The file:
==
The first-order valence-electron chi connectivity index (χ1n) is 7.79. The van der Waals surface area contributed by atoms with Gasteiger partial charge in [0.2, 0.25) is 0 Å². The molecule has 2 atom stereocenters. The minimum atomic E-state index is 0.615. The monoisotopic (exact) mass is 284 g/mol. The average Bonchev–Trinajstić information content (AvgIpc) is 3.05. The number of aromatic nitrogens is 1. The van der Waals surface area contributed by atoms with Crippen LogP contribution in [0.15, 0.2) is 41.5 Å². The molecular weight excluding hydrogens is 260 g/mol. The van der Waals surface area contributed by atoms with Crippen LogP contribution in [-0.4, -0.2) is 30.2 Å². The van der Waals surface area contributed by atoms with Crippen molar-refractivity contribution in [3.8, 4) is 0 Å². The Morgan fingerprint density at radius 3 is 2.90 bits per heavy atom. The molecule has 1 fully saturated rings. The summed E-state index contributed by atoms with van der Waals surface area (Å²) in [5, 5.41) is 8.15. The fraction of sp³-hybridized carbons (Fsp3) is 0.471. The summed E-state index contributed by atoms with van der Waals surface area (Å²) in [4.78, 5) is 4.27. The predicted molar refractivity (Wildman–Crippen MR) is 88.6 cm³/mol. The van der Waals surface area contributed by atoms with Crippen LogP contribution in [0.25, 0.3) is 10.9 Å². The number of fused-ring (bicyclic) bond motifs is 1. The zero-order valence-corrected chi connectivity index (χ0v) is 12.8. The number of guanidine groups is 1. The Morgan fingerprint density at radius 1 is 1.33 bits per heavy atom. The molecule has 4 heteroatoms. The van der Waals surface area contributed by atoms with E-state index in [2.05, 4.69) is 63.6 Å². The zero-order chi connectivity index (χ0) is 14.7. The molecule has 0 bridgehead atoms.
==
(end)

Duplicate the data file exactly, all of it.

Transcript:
The first-order valence-electron chi connectivity index (χ1n) is 7.79. The van der Waals surface area contributed by atoms with Gasteiger partial charge in [0.2, 0.25) is 0 Å². The molecule has 2 atom stereocenters. The minimum atomic E-state index is 0.615. The monoisotopic (exact) mass is 284 g/mol. The average Bonchev–Trinajstić information content (AvgIpc) is 3.05. The number of aromatic nitrogens is 1. The van der Waals surface area contributed by atoms with Crippen LogP contribution in [0.15, 0.2) is 41.5 Å². The molecular weight excluding hydrogens is 260 g/mol. The van der Waals surface area contributed by atoms with Crippen LogP contribution in [-0.4, -0.2) is 30.2 Å². The van der Waals surface area contributed by atoms with Crippen molar-refractivity contribution in [3.8, 4) is 0 Å². The Morgan fingerprint density at radius 3 is 2.90 bits per heavy atom. The molecule has 1 fully saturated rings. The summed E-state index contributed by atoms with van der Waals surface area (Å²) in [5, 5.41) is 8.15. The fraction of sp³-hybridized carbons (Fsp3) is 0.471. The summed E-state index contributed by atoms with van der Waals surface area (Å²) in [4.78, 5) is 4.27. The predicted molar refractivity (Wildman–Crippen MR) is 88.6 cm³/mol. The van der Waals surface area contributed by atoms with Crippen LogP contribution in [0.25, 0.3) is 10.9 Å². The number of fused-ring (bicyclic) bond motifs is 1. The zero-order valence-corrected chi connectivity index (χ0v) is 12.8. The number of guanidine groups is 1. The Morgan fingerprint density at radius 1 is 1.33 bits per heavy atom. The molecule has 4 heteroatoms. The van der Waals surface area contributed by atoms with E-state index in [2.05, 4.69) is 63.6 Å². The zero-order chi connectivity index (χ0) is 14.7. The molecule has 0 bridgehead atoms.